• Matthew Fuzi

Trump Announces Possible "Road to Citizenship” for DACA Recipients

Updated: Jul 15, 2020

President Donald Trump announced on Friday that he intends to sign an important executive order on immigration policy by the end of July.

In an interview with José Díaz-Balart of Noticias Telemundo, Trump mentioned that the order would include a provision entailing a “road to citizenship" for beneficiaries of the Deferred Action for Childhood Arrivals (DACA) program.

When asked by Díaz-Balart about the scope of the planned executive order, Trump responded that the bill would be "large and comprehensive” in scope.

"No, what I'm going to do is that they're going to be part of a much bigger bill on immigration. It's going to be a very big bill, a very good bill, and merit-based bill and it will include DACA, and I think people are going to be very happy, but one of the aspects of the bill is going to be DACA. We're going to have a road to citizenship."

However, deputy press secretary Judd Deere clarified that the executive order would not include immediate amnesty, and would additionally emphasize "strong border security and permanent merit-based reforms.”

Moreover, Deere noted that President Trump encourages Congress to begin working on a "negotiated legislative solution” for DACA, as a proposed road to citizenship would likely require the granting of permanent legal residency to all eligible DACA beneficiaries, something that the presidency might be unable to achieve unilaterally.

This revelation marks an about-face for the Trump administration, who had previously sought to eliminate DACA, an Obama-era immigration program that enables certain illegal immigrants brought to the United States as children to receive renewable two-year deferments from deportation, as well as eligibility to receive a work permit.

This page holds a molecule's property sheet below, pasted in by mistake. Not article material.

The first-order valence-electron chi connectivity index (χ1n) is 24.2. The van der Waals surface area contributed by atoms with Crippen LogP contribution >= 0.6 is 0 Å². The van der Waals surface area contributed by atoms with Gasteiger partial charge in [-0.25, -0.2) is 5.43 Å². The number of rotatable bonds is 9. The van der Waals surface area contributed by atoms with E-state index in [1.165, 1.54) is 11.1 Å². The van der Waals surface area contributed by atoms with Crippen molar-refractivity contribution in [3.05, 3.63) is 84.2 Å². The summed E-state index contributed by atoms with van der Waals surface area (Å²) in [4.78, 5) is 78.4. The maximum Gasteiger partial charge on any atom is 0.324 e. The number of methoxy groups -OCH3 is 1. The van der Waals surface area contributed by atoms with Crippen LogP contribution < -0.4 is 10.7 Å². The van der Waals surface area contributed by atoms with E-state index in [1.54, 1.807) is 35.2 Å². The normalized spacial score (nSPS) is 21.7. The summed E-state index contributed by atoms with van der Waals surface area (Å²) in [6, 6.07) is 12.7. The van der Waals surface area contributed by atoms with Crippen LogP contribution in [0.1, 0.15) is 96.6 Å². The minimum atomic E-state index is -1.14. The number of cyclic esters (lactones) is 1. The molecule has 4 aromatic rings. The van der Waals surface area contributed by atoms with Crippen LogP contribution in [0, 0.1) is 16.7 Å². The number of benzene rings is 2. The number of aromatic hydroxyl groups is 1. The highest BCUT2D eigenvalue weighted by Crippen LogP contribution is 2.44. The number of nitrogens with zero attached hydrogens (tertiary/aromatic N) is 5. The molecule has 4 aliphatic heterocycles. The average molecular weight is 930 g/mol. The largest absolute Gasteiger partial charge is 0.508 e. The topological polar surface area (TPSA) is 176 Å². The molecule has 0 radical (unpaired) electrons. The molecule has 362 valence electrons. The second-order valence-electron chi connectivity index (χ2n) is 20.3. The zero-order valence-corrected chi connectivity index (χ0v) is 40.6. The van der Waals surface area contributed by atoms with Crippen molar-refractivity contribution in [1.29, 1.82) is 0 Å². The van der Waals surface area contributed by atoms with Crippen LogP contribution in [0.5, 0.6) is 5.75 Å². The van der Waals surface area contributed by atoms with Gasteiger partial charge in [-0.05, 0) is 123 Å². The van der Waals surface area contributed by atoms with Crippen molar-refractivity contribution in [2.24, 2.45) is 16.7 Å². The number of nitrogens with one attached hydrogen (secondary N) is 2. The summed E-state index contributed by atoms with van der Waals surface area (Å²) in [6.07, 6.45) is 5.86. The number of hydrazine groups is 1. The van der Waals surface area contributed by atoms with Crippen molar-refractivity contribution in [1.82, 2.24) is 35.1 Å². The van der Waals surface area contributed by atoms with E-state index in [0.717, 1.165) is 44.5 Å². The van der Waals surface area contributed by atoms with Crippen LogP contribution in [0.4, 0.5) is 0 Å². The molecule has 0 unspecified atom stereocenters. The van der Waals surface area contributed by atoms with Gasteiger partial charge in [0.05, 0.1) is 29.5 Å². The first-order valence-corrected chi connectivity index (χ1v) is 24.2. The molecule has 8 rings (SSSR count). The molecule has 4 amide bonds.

The Oval Office came under fire in 2017, after initially announcing plans to phase out DACA without a viable replacement policy. During the public outcry that followed, three district courts filed injunctions to prevent the rescinding of DACA protections on the grounds that the attempted repeal was "arbitrary and capricious”; meaning, made without legal merit and/or due consideration of the circumstances.

After three years of litigation, on June 18th 2020, the Supreme Court, ruled in a 5-to-4 decision on the prevailing case of the controversy, Trump v. NAACP (No. 18-588), that the procedure in which the Trump administration attempted to revoke DACA was unconstitutional, effectively blocking DACA's repeal.

The initial reaction from President Trump was adversarial, denouncing the decision on Twitter as a “shotgun [blast] into the face of people who call themselves Republicans or Conservatives”, likely referring to Republican Chief Justice John Roberts’s support for the final decision.

However, less than a month later, it appears that the Trump administration is now taking the SCOTUS defeat in stride with a remarkable reversal, not only affirming a commitment to upholding DACA protections, but also proposing to expand the program with a potential pathway to citizenship for DACA recipients.

Nevertheless, this departure has not been met with universal praise by all of Trump’s political allies.

Senator Ted Cruz (R-TX) decried Trump’s DACA proposal on Twitter as unconstitutional, despite reassurances from the White House that the proposed executive order would not include amnesty.

Meanwhile, the Coalition for the American Dream, an alliance of U.S. business and commercial leaders, is calling on President Trump to leave DACA alone for the time being if his true intentions for this executive order will involve another attempt to repeal DACA in favor of another immigration policy, citing the ongoing COVID-19 pandemic and economic downturn as inopportune circumstances for DACA recipients, their families, and their employers.

Until the prospective executive order is signed later this month, there remains much speculation as to the true nature of this bill and its impacts on DACA.

Matthew Fuzi is the Associate Editor for The National Times.